Friday, October 18, 2013

Annual Eric Williams lecture to feature Lord Relator and Rawle Gibbons

The 15th Annual Eric E. Williams Memorial Lecture at Florida International University’s Modesto Maidique Campus will take place at the School of Public and International Affairs Lobby, on Friday, October 18, 2013. It begins at at 6:30 p.m. at the campus at 11200 SW 8th Street, Miami, Florida. Admission is free and open to the public.

This year's speakers are Rawle Gibbons, founding Director of the Centre for Creative and Festival Arts at the University of the West Indies (UWI), and Willard Harris, also known as Lord Relator.

Relator is a seasoned Trinidad and Tobago calypsonian noted for imitation and his "extempto" ability - the art of composing impromptu lyrics about any subject, at any time, without previous thought or study. 

The lecture “One From Ten Leaves Nought, Ten To One Is Murder: Eric Williams, The Mighty Sparrow and the Arithmetic of Caribbean Self-Definition” promises to address the symbiotic relationship between the two men, and to showcase the development of a national and regional consciousness in Trinidad and Tobago – by means of Williams’ intellectual vision, parlayed into the language of the “street” by “The Calypso King of the World”, the Mighty Sparrow.
The Lecture pays tribute to his numerous accomplishments spanning more than 60 years. Sparrow has had to cancel his appearance, due to illness but Lord Relator will take up the baton, singing, in counterpoint to Mr. Gibbons’ talk, bars of the Sparrow calypsoes that illustrate his point. 

In the Q & A that follows, Relator will demonstrate his “extempo” talents with members of the audience.

Rawle Gibbons is an established playwright, stage director and professor at the University of the West Indies. Appointed to devise and head its first academic arts training program in 1986, his theatre 
productions include, CLR James’ “The Black Jacobins” (1975) and Derek Walcott’s “Drums and Colours” (1998).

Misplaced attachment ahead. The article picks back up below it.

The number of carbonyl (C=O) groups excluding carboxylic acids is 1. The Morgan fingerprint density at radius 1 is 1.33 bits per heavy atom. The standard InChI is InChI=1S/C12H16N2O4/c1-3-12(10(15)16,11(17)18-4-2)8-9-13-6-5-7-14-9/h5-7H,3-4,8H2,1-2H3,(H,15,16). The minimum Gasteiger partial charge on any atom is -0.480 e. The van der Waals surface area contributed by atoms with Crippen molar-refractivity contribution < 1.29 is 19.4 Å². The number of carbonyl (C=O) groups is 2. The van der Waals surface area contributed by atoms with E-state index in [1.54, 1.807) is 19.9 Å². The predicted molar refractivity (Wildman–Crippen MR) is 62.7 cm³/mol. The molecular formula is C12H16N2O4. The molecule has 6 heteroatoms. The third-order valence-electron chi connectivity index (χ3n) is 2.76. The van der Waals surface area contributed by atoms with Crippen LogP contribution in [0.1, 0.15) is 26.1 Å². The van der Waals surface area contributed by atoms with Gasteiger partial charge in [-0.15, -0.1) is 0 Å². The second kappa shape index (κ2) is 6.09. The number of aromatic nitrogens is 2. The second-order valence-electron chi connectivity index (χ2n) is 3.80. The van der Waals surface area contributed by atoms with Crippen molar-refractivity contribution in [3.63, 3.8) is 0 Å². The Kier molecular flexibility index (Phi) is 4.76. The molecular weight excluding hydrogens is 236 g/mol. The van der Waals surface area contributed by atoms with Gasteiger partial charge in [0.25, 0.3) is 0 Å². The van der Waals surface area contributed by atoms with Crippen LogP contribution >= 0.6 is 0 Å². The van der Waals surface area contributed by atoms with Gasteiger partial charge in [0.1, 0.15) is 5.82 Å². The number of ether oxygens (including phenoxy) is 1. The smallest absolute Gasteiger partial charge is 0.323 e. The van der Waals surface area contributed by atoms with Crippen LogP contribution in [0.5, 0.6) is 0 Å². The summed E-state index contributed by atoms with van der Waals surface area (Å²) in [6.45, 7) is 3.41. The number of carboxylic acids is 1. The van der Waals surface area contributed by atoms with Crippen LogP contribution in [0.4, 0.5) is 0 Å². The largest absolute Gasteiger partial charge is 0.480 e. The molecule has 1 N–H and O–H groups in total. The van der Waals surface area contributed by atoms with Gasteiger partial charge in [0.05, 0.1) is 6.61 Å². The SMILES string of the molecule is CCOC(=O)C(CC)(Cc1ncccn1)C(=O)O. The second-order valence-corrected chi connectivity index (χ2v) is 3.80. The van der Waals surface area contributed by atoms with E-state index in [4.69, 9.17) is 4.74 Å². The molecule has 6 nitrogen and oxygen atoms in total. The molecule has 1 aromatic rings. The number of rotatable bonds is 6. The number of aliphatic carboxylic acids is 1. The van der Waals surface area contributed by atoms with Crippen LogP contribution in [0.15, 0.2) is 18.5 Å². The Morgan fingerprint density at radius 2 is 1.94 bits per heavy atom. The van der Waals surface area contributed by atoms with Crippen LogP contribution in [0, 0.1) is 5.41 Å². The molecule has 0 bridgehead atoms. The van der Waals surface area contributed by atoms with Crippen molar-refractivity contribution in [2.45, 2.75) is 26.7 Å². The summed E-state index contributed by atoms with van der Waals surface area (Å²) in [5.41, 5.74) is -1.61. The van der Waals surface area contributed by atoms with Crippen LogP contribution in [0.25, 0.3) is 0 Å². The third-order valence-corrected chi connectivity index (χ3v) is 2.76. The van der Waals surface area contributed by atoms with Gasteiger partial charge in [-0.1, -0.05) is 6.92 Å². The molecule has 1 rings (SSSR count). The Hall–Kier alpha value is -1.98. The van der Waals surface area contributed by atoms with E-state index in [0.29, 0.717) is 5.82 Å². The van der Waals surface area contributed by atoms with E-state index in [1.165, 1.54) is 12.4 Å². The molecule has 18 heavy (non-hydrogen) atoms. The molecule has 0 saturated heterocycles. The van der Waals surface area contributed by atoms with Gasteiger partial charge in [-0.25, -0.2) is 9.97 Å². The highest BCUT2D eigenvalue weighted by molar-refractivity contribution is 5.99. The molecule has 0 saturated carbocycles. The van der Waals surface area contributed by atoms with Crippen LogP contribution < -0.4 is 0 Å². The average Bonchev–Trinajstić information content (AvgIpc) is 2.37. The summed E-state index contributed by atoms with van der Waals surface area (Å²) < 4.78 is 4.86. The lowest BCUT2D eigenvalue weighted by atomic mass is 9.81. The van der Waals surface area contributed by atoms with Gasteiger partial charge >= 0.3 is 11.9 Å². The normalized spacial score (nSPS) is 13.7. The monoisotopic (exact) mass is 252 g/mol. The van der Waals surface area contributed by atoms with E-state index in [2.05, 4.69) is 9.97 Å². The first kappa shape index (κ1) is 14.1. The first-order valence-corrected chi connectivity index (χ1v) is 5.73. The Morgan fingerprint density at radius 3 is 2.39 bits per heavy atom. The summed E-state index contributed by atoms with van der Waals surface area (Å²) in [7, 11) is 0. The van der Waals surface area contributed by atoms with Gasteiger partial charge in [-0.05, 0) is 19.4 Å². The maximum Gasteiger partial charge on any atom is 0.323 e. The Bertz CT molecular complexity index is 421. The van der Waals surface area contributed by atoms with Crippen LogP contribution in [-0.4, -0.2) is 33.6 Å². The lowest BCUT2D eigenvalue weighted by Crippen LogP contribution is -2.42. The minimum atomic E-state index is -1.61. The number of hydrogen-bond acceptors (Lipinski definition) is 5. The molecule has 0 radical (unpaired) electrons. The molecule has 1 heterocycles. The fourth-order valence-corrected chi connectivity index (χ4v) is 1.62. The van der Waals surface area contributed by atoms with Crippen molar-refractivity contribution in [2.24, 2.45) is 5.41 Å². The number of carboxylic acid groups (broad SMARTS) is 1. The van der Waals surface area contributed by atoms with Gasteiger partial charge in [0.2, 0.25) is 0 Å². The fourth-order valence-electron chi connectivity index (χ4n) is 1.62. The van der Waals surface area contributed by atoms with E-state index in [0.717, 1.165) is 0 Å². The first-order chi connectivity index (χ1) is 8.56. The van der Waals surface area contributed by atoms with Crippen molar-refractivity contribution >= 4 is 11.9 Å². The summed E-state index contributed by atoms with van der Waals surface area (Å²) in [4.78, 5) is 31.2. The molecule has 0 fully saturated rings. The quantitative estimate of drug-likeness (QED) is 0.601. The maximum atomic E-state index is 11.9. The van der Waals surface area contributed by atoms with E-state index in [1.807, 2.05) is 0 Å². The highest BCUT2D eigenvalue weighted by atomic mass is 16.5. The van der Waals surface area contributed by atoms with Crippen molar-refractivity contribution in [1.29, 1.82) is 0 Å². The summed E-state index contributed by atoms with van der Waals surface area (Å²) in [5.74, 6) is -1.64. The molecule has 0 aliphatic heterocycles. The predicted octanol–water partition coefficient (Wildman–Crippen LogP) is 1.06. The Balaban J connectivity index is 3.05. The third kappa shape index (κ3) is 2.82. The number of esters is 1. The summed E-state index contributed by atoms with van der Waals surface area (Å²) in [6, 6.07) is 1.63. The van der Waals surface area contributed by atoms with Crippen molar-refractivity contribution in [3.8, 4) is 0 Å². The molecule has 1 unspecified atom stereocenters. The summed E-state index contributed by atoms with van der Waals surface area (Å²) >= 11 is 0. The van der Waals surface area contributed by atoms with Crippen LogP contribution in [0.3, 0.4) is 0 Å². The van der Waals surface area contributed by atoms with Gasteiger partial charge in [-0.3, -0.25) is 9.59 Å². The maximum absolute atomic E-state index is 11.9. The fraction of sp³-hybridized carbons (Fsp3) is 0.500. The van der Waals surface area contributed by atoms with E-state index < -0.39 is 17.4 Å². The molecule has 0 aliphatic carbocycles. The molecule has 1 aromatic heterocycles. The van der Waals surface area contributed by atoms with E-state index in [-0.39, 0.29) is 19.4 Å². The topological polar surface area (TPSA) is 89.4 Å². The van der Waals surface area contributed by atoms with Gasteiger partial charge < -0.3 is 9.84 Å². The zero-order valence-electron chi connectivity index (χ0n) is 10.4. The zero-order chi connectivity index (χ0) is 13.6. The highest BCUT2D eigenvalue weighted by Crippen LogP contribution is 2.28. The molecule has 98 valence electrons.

His plays are published as “A Calypso Trilogy” (Ian Randle and Canboulay, 1999) and “Love Trilogy” (Canboulay Productions, 2012). Since 2008, Gibbons has been President of the Caribbean Network of Art Presenters, CARIBNET, which spans the French, Spanish, Dutch and English-speaking Caribbean. He also serves as a resource for the regional Caribbean Examinations Council. 

Harris (Relator) has been composing and singing calypsoes since his early years, winning several local competitions. At a time when the average calypsonian was of a mature age, Relator captivated the nation with his impeccable style and youthful manner. He has performed internationally with major stars Billy Ocean and Jimmy Cliff.

Established in 1999, FIU’s annual Eric Williams Lecture honors the distinguished Caribbean statesman Eric E. Williams, first Prime Minister of Trinidad and Tobago and Head of Government for a quarter of a century until his death in 1981. 

Dr. Williams is best known for his groundbreaking work, the 69-year-old Capitalism and Slavery, which has been translated into seven languages, including Russian, Chinese, Japanese and this year, Turkish and Korean. 

Popularly referred to as The Williams Thesis, this landmark text continues to inform today's ongoing debate and remains “years ahead of its time...this profound critique is still the foundation for studies of imperialism and economic development,” according to the New York Times.
For more information, please contact 305-348-6860/271-7246 or

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Jai & Sero

Jai & Sero

Our family at home in Toronto 2008

Our family at home in Toronto 2008
Amit, Heather, Fuzz, Aj, Jiv, Shiva, Rampa, Sero, Jai